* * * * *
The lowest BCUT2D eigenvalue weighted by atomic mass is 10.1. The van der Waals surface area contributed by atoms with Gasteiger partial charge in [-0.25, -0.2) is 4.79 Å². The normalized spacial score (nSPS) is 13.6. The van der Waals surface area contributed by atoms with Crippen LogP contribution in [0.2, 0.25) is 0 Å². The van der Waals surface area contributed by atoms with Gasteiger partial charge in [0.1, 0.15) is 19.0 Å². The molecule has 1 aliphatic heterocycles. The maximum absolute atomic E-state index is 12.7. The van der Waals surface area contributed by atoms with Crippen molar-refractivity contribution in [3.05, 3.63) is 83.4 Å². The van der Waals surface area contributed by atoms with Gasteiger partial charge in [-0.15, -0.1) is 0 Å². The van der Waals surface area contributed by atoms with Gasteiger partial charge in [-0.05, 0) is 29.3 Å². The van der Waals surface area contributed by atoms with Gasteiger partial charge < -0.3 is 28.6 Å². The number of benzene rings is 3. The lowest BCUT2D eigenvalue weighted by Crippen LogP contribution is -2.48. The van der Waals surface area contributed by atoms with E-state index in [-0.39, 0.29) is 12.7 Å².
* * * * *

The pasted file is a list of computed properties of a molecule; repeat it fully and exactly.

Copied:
The lowest BCUT2D eigenvalue weighted by atomic mass is 10.1. The van der Waals surface area contributed by atoms with Gasteiger partial charge in [-0.25, -0.2) is 4.79 Å². The normalized spacial score (nSPS) is 13.6. The van der Waals surface area contributed by atoms with Crippen LogP contribution in [0.2, 0.25) is 0 Å². The van der Waals surface area contributed by atoms with Gasteiger partial charge in [0.1, 0.15) is 19.0 Å². The molecule has 1 aliphatic heterocycles. The maximum absolute atomic E-state index is 12.7. The van der Waals surface area contributed by atoms with Crippen molar-refractivity contribution in [3.05, 3.63) is 83.4 Å². The van der Waals surface area contributed by atoms with Gasteiger partial charge in [-0.15, -0.1) is 0 Å². The van der Waals surface area contributed by atoms with Gasteiger partial charge in [-0.05, 0) is 29.3 Å². The van der Waals surface area contributed by atoms with Gasteiger partial charge < -0.3 is 28.6 Å². The number of benzene rings is 3. The lowest BCUT2D eigenvalue weighted by Crippen LogP contribution is -2.48. The van der Waals surface area contributed by atoms with E-state index in [-0.39, 0.29) is 12.7 Å².